In contrast to these efforts to pass down the harsh experiences of A-bomb survivors to generations to come, a bleak landscape spreads across the world.
The United States and Russia, together in possession of 90% of roughly 13,000 nuclear warheads in the world, are scrambling to outpace one another in the nuclear arms race that also involves China. North Korea has newly forayed into the nuclear club, and Iran has been pushing ahead with its nuclear development program in rivalry with Israel.
“The risk posed by nuclear weapons has reached its highest level in 40 years,” warned Izumi Nakamitsu, high representative for disarmament affairs at the United Nations. She says the crisis we face at the moment is the first of its kind since the 1980s, when the arms race intensified between the U.S. and the then Soviet Union.
There are moves to raise the alarm against such a state of affairs. A group of scientists from the University of Colorado and other institutions calculated the possible effects in case India and Pakistan descended into nuclear warfare. The two neighboring nuclear powers have long faced a border dispute.
According to that scenario, a major nuclear attack on urban areas will leave tens of millions of people dead in the blast, and massive volumes of soot shooting up into the air would shut the sunlight out. The global average temperature would drop by 1.8 degrees Celsius, pushing down the production volumes of certain types of grain crops by almost 20% and spreading famine.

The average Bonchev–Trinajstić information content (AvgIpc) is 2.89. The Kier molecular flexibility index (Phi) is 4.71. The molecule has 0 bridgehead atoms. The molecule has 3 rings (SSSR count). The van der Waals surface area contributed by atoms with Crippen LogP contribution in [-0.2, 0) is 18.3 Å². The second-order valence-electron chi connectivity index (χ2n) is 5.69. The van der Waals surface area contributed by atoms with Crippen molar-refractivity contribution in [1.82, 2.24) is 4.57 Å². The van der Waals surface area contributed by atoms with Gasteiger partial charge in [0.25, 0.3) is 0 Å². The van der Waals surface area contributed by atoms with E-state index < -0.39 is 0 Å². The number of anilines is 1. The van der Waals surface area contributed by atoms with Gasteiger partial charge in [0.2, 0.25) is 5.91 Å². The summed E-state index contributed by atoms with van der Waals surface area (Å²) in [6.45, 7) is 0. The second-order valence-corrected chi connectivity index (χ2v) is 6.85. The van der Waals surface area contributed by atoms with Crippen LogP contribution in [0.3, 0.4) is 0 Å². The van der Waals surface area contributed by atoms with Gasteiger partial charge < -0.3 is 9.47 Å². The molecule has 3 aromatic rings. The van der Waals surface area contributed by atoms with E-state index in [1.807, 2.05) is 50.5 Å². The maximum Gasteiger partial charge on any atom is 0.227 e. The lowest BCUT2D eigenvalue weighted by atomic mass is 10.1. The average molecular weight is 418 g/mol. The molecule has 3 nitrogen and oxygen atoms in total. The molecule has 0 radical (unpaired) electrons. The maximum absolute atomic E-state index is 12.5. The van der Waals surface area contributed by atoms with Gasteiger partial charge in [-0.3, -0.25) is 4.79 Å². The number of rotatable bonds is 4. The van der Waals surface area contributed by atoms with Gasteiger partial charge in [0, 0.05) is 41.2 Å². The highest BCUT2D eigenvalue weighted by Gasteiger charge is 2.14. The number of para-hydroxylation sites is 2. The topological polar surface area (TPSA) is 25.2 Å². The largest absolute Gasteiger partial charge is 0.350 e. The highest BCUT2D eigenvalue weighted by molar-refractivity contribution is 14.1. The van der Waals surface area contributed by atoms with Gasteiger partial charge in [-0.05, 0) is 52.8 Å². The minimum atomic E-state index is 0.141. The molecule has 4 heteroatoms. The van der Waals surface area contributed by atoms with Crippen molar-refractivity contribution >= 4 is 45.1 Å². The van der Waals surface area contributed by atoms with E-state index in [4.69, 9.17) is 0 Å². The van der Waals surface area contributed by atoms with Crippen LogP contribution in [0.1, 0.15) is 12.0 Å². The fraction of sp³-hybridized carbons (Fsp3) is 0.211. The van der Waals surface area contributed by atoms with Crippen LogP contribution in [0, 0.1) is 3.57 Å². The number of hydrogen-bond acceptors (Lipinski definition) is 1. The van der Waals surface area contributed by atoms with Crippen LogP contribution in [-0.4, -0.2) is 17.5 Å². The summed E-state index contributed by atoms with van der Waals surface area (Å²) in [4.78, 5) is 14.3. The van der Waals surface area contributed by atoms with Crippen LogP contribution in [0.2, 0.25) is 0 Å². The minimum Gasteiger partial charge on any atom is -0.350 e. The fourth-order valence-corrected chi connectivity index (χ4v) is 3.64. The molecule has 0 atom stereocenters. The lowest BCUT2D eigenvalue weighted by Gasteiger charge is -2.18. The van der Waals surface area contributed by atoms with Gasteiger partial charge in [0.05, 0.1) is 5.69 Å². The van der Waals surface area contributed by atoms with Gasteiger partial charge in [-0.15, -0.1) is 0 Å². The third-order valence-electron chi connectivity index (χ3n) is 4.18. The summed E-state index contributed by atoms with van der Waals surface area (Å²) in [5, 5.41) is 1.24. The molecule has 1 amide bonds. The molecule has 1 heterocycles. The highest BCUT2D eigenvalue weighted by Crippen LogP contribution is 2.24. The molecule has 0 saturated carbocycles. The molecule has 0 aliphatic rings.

Even if a conflict is a regional one between countries owning nuclear weapons with limited capabilities, its repercussions will affect the entire globe. The world economy will also be thrown into major turmoil. The estimate, which has made the potential crisis visible, was given in the hope that it will help world leaders to think twice about waging any nuclear war.
U.S. President Joe Biden has declared July 16 this year “National Atomic Veterans Day.” It is the day when the world’s first atomic bomb experiment, better known by its code name “Trinity,” was conducted in 1945. We wonder if this could be one small step toward eliminating nuclear conflict.